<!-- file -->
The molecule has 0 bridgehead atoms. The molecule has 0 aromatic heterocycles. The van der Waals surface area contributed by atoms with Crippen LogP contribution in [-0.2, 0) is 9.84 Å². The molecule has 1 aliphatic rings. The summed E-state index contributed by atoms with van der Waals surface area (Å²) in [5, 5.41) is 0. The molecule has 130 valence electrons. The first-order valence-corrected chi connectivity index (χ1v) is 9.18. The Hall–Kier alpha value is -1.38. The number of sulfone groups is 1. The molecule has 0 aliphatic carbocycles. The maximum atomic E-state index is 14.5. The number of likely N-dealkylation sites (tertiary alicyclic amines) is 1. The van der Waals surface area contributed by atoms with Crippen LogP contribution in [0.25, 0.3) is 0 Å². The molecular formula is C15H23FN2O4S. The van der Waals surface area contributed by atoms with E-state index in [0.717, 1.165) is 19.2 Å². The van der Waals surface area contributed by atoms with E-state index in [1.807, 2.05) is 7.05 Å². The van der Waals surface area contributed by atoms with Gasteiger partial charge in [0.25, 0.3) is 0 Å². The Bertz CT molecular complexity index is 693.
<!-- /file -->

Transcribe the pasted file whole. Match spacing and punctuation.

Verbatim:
The molecule has 0 bridgehead atoms. The molecule has 0 aromatic heterocycles. The van der Waals surface area contributed by atoms with Crippen LogP contribution in [-0.2, 0) is 9.84 Å². The molecule has 1 aliphatic rings. The summed E-state index contributed by atoms with van der Waals surface area (Å²) in [5, 5.41) is 0. The molecule has 130 valence electrons. The first-order valence-corrected chi connectivity index (χ1v) is 9.18. The Hall–Kier alpha value is -1.38. The number of sulfone groups is 1. The molecule has 0 aliphatic carbocycles. The maximum atomic E-state index is 14.5. The number of likely N-dealkylation sites (tertiary alicyclic amines) is 1. The van der Waals surface area contributed by atoms with Crippen LogP contribution in [0.25, 0.3) is 0 Å². The molecular formula is C15H23FN2O4S. The van der Waals surface area contributed by atoms with E-state index in [0.717, 1.165) is 19.2 Å². The van der Waals surface area contributed by atoms with E-state index in [1.807, 2.05) is 7.05 Å². The van der Waals surface area contributed by atoms with Gasteiger partial charge in [0.25, 0.3) is 0 Å². The Bertz CT molecular complexity index is 693.